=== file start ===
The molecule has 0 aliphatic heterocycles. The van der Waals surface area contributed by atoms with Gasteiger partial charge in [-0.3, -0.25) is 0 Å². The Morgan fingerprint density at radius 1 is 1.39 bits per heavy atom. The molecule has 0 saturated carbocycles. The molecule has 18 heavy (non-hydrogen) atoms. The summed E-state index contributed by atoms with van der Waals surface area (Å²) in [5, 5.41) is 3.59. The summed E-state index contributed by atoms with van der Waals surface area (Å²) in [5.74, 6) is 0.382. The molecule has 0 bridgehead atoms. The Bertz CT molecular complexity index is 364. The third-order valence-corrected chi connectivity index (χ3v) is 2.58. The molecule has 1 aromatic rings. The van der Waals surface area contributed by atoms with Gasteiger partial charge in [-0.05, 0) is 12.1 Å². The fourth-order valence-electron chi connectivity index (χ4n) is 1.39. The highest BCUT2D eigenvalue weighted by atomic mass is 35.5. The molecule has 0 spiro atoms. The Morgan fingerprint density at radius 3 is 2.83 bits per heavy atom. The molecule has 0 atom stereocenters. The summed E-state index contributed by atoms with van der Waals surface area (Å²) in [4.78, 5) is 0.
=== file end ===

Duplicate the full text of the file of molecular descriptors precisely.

The molecule has 0 aliphatic heterocycles. The van der Waals surface area contributed by atoms with Gasteiger partial charge in [-0.3, -0.25) is 0 Å². The Morgan fingerprint density at radius 1 is 1.39 bits per heavy atom. The molecule has 0 saturated carbocycles. The molecule has 18 heavy (non-hydrogen) atoms. The summed E-state index contributed by atoms with van der Waals surface area (Å²) in [5, 5.41) is 3.59. The summed E-state index contributed by atoms with van der Waals surface area (Å²) in [5.74, 6) is 0.382. The molecule has 0 bridgehead atoms. The Bertz CT molecular complexity index is 364. The third-order valence-corrected chi connectivity index (χ3v) is 2.58. The molecule has 1 aromatic rings. The van der Waals surface area contributed by atoms with Gasteiger partial charge in [-0.05, 0) is 12.1 Å². The fourth-order valence-electron chi connectivity index (χ4n) is 1.39. The highest BCUT2D eigenvalue weighted by atomic mass is 35.5. The molecule has 0 spiro atoms. The Morgan fingerprint density at radius 3 is 2.83 bits per heavy atom. The molecule has 0 atom stereocenters. The summed E-state index contributed by atoms with van der Waals surface area (Å²) in [4.78, 5) is 0.